The report advised South Carolina to reinstate the state's authority.
A spokesman for the South Carolina agency told BNA Sept. 10 in a written statement that the legislature and governor approved revisions to the questioned statute in the summer of 2012. The revised law still refers cases to federal OSHA, but restores options to take cases to state court.
For Nevada, federal OSHA faulted the state's requirement that workers planning to file a whistleblower complaint, first notify their employers of their intent. Nevada will not start an investigation until the employer is informed by the worker.
Federal procedures do not require employer notification until after OSHA opens an investigation, the report said. In some cases, OSHA “administratively closes” a case before opening an investigation. Also, OSHA may decide to inspect a workplace without telling the employer in order to keep the employer from knowing that a complaint was filed.
The Nevada law (NRS 618.445(2)), reviewers said, “may create a chilling effect” on a worker who wants to file a whistleblower retaliation complaint because the worker must send or hand deliver the complaint directly to his employer before NvOSHA opens an investigation.
Federal OSHA advised Nevada to drop the notification requirement.
Steve Coffield, chief administrative officer for NvOSHA, told BNA Sept. 12 that the agency has recommended the change be made when the legislature meets in February. However, before the proposal goes to lawmakers, it still must be approved by the governor's office and the Nevada Division of Industrial Relations.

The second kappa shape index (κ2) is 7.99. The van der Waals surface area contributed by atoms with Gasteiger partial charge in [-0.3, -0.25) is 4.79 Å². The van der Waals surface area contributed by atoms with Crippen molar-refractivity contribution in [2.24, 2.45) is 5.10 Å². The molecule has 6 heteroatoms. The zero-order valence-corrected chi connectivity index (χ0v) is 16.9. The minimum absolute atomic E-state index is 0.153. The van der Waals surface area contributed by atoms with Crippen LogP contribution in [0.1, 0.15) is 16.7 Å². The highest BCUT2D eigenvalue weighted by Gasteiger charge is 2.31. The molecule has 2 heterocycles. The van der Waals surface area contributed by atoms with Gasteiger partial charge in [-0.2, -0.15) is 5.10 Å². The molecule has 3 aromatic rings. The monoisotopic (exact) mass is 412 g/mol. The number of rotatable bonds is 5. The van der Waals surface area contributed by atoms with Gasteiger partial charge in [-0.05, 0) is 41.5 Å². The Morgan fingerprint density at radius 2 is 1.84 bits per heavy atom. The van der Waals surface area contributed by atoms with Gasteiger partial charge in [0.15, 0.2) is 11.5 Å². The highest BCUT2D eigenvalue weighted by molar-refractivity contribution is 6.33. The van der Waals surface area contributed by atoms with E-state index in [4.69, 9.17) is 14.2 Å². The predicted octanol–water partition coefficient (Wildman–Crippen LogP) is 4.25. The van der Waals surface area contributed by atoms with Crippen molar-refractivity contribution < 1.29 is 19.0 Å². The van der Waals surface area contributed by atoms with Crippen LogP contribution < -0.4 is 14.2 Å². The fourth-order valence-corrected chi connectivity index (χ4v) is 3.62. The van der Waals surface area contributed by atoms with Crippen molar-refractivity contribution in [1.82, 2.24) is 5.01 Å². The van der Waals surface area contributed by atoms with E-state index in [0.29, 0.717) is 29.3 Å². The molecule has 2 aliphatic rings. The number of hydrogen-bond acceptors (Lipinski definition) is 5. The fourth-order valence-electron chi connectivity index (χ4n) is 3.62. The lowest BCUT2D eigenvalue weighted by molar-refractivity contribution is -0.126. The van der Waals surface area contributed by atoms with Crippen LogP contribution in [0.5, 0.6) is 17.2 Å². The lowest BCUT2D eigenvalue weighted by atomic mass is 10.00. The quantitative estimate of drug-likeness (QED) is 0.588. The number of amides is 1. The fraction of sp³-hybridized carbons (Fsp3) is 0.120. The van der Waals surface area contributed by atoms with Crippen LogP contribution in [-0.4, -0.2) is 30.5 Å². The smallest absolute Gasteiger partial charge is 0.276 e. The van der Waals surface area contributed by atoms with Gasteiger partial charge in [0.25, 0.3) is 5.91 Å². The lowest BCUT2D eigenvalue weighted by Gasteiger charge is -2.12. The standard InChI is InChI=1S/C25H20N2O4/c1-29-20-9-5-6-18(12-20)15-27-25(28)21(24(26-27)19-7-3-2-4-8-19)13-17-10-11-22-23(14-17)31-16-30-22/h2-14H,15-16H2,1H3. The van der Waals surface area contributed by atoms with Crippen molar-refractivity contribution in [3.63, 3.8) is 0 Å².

When OSHA looked at the outcomes of whistleblower complaints handled by states, the agency found wide differences in the percentages of cases in which investigators concluded the complaints had merit and deserved a full inquiry according to the “state activity mandated measures” (SAMM) data with the FAME reports.
The percentage of California cases found to have merit was 5.88 percent (4 of 68 complaints), among the lowest for the 27 agencies. However, OSHA officials questioned the accuracy of the figure because of the state's recordkeeping problems. Other states with low rates were Virginia, 4.55 percent (1 of 22); North Carolina, 6.67 percent (5 of 75); Michigan, 7.4 percent (9 of 126); and Oregon, 8.85 percent (10 of 113).
States at the high end included Utah, 50 percent (3 of 6); Washington, 42.05 percent (37 of 88); Alaska, 41.67 percent (5 of 12); South Carolina, 37.5 percent (3 of 8); and Indiana, 31.11 percent (14 of 45).
At federal OSHA, 23 percent of 6,591 cases from fiscal 2009-2011 were determined to have merit.
Officials from federal OSHA declined to answer questions from BNA about the reports, but did issue a statement on Sept. 10, saying the agency is continually talking with the states.
“Working with the OSHA regions, states have developed corrective action plans to address the problems identified in the FAME [reports] with expected actions and time frames for completion,” the statement said. The completion and success of the corrective actions will be assessed in the fiscal 2012 FAME reports.
The whistleblower/discrimination reports for the agencies are part of the FAME reports available at http://www.osha.gov/dcsp/osp/efame/index.html.